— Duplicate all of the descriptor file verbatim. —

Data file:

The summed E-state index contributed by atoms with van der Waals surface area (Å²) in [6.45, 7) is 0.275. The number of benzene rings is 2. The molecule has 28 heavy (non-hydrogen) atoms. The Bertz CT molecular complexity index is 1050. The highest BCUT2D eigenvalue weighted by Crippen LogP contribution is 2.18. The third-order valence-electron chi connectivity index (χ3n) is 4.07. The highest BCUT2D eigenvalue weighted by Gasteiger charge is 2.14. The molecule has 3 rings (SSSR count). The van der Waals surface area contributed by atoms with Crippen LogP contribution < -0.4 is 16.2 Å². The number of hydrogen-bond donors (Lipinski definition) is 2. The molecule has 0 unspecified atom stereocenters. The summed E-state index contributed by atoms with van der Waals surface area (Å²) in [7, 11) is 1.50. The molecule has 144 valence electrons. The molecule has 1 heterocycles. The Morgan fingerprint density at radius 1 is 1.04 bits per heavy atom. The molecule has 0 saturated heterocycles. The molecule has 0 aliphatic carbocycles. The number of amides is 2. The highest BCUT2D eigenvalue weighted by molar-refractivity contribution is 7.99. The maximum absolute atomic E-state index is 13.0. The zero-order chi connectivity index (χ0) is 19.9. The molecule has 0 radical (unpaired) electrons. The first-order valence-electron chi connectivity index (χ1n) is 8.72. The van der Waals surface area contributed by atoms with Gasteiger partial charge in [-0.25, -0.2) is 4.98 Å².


The summed E-state index contributed by atoms with van der Waals surface area (Å²) in [6.45, 7) is 0.275. The number of benzene rings is 2. The molecule has 28 heavy (non-hydrogen) atoms. The Bertz CT molecular complexity index is 1050. The highest BCUT2D eigenvalue weighted by Crippen LogP contribution is 2.18. The third-order valence-electron chi connectivity index (χ3n) is 4.07. The highest BCUT2D eigenvalue weighted by Gasteiger charge is 2.14. The molecule has 3 rings (SSSR count). The van der Waals surface area contributed by atoms with Crippen LogP contribution < -0.4 is 16.2 Å². The number of hydrogen-bond donors (Lipinski definition) is 2. The molecule has 0 unspecified atom stereocenters. The summed E-state index contributed by atoms with van der Waals surface area (Å²) in [7, 11) is 1.50. The molecule has 144 valence electrons. The molecule has 1 heterocycles. The Morgan fingerprint density at radius 1 is 1.04 bits per heavy atom. The molecule has 0 saturated heterocycles. The molecule has 0 aliphatic carbocycles. The number of amides is 2. The highest BCUT2D eigenvalue weighted by molar-refractivity contribution is 7.99. The maximum absolute atomic E-state index is 13.0. The zero-order chi connectivity index (χ0) is 19.9. The molecule has 0 radical (unpaired) electrons. The first-order valence-electron chi connectivity index (χ1n) is 8.72. The van der Waals surface area contributed by atoms with Gasteiger partial charge in [-0.25, -0.2) is 4.98 Å².